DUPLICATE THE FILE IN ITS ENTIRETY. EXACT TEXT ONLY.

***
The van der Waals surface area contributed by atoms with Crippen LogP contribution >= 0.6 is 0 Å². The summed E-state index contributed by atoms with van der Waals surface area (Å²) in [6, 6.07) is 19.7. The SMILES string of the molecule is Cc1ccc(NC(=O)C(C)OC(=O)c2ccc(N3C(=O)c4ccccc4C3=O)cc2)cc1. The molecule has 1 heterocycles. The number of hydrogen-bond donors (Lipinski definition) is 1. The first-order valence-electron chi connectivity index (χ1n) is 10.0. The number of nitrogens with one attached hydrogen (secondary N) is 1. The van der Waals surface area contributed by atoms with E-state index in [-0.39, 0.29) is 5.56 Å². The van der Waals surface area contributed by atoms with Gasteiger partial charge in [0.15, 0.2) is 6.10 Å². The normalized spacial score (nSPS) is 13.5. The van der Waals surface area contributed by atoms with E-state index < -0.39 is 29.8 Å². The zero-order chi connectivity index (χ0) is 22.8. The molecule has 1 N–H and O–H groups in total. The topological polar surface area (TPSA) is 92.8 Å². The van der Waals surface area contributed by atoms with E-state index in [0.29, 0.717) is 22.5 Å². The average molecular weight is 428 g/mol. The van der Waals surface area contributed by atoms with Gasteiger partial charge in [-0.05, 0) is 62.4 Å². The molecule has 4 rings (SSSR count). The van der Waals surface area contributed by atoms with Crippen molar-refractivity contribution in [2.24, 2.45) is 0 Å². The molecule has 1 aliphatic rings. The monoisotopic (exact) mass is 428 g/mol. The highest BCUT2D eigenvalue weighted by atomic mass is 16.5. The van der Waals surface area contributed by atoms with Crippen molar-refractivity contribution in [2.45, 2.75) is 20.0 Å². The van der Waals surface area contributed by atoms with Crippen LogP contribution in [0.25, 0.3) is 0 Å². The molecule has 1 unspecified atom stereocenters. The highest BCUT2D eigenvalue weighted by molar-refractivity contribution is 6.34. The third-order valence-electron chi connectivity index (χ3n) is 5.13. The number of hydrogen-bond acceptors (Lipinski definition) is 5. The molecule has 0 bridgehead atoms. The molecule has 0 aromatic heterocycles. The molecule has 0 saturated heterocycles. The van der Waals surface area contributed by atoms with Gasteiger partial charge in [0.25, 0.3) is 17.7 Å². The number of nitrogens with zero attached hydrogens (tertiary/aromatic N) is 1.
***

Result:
The van der Waals surface area contributed by atoms with Crippen LogP contribution >= 0.6 is 0 Å². The summed E-state index contributed by atoms with van der Waals surface area (Å²) in [6, 6.07) is 19.7. The SMILES string of the molecule is Cc1ccc(NC(=O)C(C)OC(=O)c2ccc(N3C(=O)c4ccccc4C3=O)cc2)cc1. The molecule has 1 heterocycles. The number of hydrogen-bond donors (Lipinski definition) is 1. The first-order valence-electron chi connectivity index (χ1n) is 10.0. The number of nitrogens with one attached hydrogen (secondary N) is 1. The van der Waals surface area contributed by atoms with E-state index in [-0.39, 0.29) is 5.56 Å². The van der Waals surface area contributed by atoms with Gasteiger partial charge in [0.15, 0.2) is 6.10 Å². The normalized spacial score (nSPS) is 13.5. The van der Waals surface area contributed by atoms with E-state index < -0.39 is 29.8 Å². The zero-order chi connectivity index (χ0) is 22.8. The molecule has 1 N–H and O–H groups in total. The topological polar surface area (TPSA) is 92.8 Å². The van der Waals surface area contributed by atoms with E-state index in [0.29, 0.717) is 22.5 Å². The average molecular weight is 428 g/mol. The van der Waals surface area contributed by atoms with Gasteiger partial charge in [-0.05, 0) is 62.4 Å². The molecule has 4 rings (SSSR count). The van der Waals surface area contributed by atoms with Crippen molar-refractivity contribution in [2.24, 2.45) is 0 Å². The molecule has 1 aliphatic rings. The monoisotopic (exact) mass is 428 g/mol. The highest BCUT2D eigenvalue weighted by atomic mass is 16.5. The van der Waals surface area contributed by atoms with Crippen molar-refractivity contribution in [2.45, 2.75) is 20.0 Å². The van der Waals surface area contributed by atoms with Crippen LogP contribution in [0.25, 0.3) is 0 Å². The molecule has 1 unspecified atom stereocenters. The highest BCUT2D eigenvalue weighted by molar-refractivity contribution is 6.34. The third-order valence-electron chi connectivity index (χ3n) is 5.13. The number of hydrogen-bond acceptors (Lipinski definition) is 5. The molecule has 0 bridgehead atoms. The molecule has 0 aromatic heterocycles. The molecule has 0 saturated heterocycles. The van der Waals surface area contributed by atoms with Gasteiger partial charge in [0.25, 0.3) is 17.7 Å². The number of nitrogens with zero attached hydrogens (tertiary/aromatic N) is 1.